William Holland Thomas, 1805-1893
William Holland Thomas was a white southerner who was born in the northwest region of North Carolina. Though Thomas had some relation to the former president Zachery Taylor, he had relatively modest beginnings. Thomas was raised by his widowed mother and the local Cherokee tribes in the mountains of North Carolina. Utilizing his ties to the local tribes, minor relations to men in political office, and the education he received from his mother, Thomas rose to prominence through business, entrepreneurship, and politics. During his rise, Thomas became chief of a small tribe of Indians (the first and only white man to do so), expanded his business across state lines, and became a senator.
As a senator for North Carolina, Thomas openly criticized President Abraham Lincoln and promoted the interests of the slave state, though he himself had relatively little investment in slavery. Thomas’ reason for supporting secession from the United States was based on his hopes to turn the north-most States of the South into a new center for tourism and new businesses.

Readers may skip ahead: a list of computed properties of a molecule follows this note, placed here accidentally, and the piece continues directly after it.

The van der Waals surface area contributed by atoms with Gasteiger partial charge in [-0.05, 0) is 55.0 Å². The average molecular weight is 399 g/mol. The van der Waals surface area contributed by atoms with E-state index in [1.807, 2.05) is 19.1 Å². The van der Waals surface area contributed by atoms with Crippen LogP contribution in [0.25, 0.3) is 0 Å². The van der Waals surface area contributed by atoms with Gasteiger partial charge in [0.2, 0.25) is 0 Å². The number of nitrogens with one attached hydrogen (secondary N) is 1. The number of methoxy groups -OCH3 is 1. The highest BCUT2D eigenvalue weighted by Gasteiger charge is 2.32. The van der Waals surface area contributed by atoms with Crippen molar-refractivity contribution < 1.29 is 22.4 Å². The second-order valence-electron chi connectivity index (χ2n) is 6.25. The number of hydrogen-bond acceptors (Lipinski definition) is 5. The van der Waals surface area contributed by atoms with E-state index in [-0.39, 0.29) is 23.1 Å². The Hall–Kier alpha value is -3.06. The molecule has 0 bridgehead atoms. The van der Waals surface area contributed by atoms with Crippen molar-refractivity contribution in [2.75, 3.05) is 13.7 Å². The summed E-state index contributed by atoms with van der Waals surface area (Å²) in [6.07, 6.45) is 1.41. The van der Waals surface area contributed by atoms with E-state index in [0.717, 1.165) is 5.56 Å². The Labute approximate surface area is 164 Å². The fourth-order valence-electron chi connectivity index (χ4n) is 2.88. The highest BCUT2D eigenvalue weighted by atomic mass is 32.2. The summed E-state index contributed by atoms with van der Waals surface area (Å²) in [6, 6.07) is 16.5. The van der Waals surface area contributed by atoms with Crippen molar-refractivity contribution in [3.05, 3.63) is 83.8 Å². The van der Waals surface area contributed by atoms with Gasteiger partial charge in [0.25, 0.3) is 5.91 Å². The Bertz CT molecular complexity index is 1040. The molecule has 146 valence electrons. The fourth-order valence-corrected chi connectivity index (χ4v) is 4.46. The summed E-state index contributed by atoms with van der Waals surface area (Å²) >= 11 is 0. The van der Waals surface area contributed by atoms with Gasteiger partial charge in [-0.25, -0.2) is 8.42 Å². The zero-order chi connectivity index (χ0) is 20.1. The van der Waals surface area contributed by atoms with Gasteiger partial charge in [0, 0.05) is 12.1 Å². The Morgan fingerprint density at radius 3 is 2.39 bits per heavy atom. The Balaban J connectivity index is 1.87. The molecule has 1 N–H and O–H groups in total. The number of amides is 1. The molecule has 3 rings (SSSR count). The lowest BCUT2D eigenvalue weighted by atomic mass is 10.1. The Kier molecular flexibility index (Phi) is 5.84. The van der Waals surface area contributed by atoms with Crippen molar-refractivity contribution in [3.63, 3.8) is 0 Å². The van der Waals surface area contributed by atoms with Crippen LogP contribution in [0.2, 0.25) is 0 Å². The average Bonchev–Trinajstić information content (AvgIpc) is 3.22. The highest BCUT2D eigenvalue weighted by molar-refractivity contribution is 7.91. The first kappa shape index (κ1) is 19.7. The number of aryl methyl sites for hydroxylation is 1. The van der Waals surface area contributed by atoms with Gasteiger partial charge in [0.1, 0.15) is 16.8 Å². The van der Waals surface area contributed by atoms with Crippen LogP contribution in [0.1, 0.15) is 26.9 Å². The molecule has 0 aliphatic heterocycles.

Upon the start of the Civil War, Thomas appealed to Confederate President Jefferson Davis for permission to recruit a command of Cherokee Indians for the Confederate army. With the permission of Davis and the Confederate Congress, Thomas recruited a Confederate force of Cherokee and mountain men to defend the Cumberland Gap from northern advances. Thomas’ Legion became infamous for their ability to evade hostile forces and for scalping enemy soldiers.
Information on the life of William H Thomas came mainly from these sources.
Godbold, Stanly, and Mattie Russell. Confederate Colonel and Cherokee Chief. Knoxville, Tenessee: The University of Tennessee, 1990.
Thomsen, Paul. Rebel Chief . New York City, NY: Tom Doherty Associates, 2004.
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